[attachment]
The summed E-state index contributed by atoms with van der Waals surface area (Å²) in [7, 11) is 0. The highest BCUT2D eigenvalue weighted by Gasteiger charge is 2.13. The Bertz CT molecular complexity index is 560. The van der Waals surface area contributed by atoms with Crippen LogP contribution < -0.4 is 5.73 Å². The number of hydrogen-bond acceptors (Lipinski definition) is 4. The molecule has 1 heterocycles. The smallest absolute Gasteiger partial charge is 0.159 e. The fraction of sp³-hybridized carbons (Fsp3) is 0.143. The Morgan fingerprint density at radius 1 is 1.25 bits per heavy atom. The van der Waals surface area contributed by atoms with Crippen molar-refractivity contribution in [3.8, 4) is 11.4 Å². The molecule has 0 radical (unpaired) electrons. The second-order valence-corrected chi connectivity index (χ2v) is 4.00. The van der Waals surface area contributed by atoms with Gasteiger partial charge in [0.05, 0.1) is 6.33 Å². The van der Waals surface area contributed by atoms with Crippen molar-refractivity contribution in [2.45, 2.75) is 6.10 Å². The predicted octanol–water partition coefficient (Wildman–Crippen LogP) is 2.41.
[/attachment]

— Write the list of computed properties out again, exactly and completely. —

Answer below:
The summed E-state index contributed by atoms with van der Waals surface area (Å²) in [7, 11) is 0. The highest BCUT2D eigenvalue weighted by Gasteiger charge is 2.13. The Bertz CT molecular complexity index is 560. The van der Waals surface area contributed by atoms with Crippen LogP contribution < -0.4 is 5.73 Å². The number of hydrogen-bond acceptors (Lipinski definition) is 4. The molecule has 1 heterocycles. The smallest absolute Gasteiger partial charge is 0.159 e. The fraction of sp³-hybridized carbons (Fsp3) is 0.143. The Morgan fingerprint density at radius 1 is 1.25 bits per heavy atom. The van der Waals surface area contributed by atoms with Crippen molar-refractivity contribution in [3.8, 4) is 11.4 Å². The molecule has 0 radical (unpaired) electrons. The second-order valence-corrected chi connectivity index (χ2v) is 4.00. The van der Waals surface area contributed by atoms with Gasteiger partial charge in [0.05, 0.1) is 6.33 Å². The van der Waals surface area contributed by atoms with Crippen molar-refractivity contribution in [2.45, 2.75) is 6.10 Å². The predicted octanol–water partition coefficient (Wildman–Crippen LogP) is 2.41.